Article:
A University of Chicago student’s tweet criticizing a returning course has led to death threats and harassing messages toward the course’s professor, resulting in the postponement of the course due to safety concerns.
Last winter, professor Rebecca Journey, a teaching fellow in anthropology at UChicago, led a seminar that “examines the problem of whiteness through an anthropological lens drawing from classic and contemporary works of critical race theory.” The seminar was appropriately named “The Problem of Whiteness.” Due to its success, the same seminar was added to the course offerings for the upcoming winter quarter. UChicago student Daniel Schmidt — who has not taken the seminar — publicly decried it.
Schmidt took to Twitter to denounce the seminar, calling it an example of the “anti-white hate” he claims to be documenting on campus. Responses to Schmidt’s tweet were mixed: Some considered the seminar racist and expressed their dissatisfaction toward UChicago and Journey, while others called on Schmidt to take the seminar himself, telling him to see what it’s actually about before complaining. Just a few days later, Schmidt tweeted a screenshot indicating the seminar was canceled, calling this development “a huge victory.”
But Schmidt was wrong. The seminar wasn’t canceled. Journey voluntarily rescheduled it to the upcoming spring term.
FIRE is pleased to see that the seminar is not canceled permanently, as the cancellation of an already offered course could be a violation of a professor’s academic freedom. Nevertheless, we are still concerned that Journey felt the need to delay conducting the seminar. According to her communications with The Chicago Maroon, Journey received over 80 harassing emails, including “death threats, veiled threats, and threats of sexual assault, as well as all kinds of misogynistic, racist, and antisemitic languages [sic].” Journey wanted to give UChicago “more time to implement appropriate safety measures” for both herself and her students before the course begins.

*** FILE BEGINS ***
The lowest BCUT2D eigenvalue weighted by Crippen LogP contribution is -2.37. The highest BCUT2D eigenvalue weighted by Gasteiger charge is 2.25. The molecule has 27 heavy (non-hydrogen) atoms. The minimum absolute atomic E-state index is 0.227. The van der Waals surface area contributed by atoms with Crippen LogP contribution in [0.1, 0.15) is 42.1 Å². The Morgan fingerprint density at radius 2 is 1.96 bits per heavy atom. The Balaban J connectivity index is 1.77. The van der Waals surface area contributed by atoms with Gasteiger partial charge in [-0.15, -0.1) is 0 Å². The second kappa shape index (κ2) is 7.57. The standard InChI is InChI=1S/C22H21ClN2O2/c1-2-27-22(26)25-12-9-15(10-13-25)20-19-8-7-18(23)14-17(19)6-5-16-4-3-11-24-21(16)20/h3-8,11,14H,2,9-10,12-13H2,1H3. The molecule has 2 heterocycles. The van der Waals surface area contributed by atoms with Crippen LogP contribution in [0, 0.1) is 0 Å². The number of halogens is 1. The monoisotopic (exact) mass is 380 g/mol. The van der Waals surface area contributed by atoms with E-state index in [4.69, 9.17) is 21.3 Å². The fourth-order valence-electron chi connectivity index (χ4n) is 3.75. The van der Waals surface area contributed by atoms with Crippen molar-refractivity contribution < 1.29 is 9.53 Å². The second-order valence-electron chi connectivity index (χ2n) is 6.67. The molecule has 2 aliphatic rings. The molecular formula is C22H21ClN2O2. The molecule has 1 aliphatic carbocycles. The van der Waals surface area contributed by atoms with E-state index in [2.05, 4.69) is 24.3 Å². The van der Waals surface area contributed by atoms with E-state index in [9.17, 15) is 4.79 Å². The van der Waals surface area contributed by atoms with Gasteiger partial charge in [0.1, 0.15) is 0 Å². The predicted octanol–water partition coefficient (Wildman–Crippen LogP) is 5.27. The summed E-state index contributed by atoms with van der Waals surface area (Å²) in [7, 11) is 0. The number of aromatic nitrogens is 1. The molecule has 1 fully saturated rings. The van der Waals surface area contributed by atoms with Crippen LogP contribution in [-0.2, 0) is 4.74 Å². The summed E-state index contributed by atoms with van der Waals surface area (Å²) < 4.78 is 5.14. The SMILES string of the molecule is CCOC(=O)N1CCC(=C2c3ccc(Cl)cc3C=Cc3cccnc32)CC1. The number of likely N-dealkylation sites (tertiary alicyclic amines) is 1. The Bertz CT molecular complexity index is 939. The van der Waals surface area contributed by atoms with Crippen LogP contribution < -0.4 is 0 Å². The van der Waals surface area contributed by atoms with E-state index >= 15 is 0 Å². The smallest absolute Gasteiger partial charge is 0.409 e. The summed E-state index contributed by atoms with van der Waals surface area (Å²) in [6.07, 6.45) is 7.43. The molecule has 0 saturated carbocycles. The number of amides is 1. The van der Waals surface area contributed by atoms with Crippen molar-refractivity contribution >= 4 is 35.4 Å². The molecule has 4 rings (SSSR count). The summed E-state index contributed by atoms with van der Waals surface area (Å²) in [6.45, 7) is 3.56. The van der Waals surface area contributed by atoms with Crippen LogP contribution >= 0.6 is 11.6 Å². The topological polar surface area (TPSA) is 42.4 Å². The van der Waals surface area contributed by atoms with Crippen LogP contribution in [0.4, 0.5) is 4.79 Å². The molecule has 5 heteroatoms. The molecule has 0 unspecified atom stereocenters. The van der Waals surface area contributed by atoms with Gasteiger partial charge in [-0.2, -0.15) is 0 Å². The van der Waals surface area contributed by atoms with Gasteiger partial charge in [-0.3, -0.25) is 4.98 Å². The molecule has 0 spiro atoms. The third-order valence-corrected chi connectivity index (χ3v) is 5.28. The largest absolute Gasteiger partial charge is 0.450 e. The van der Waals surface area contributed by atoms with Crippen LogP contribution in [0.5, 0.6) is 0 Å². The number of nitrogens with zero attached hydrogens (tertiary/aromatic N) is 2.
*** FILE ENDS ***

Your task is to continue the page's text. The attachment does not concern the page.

FIRE recognizes the right of individuals to criticize “The Problem of Whiteness” seminar — or to express any opinion about it. However, threats and actual harassment cross the line into unprotected speech territory: And that, we cannot support.
We applaud UChicago for keeping in tune with its academic freedom principles and making Journey’s safety a priority, and we hope it remains vigilant in supporting its professor through teaching-related controversies in the future.
The UChicago Global Studies department, under which the course is taught, has since affirmed its commitment to academic freedom, and a university spokesperson made clear to The Chicago Maroon that it “will continue to defend the right of faculty to establish curricula and courses.” UChicago also took steps to protect Journey’s digital identity and develop a personal safety plan.
We applaud UChicago for keeping in tune with its academic freedom principles and making Journey’s safety a priority, and we hope it remains vigilant in supporting its professor through teaching-related controversies in the future. All universities — even those that rank near the top of FIRE’s Free Speech Rankings — can continue to uplift a culture of academic freedom.
We hope to see a successful run of this course in the spring.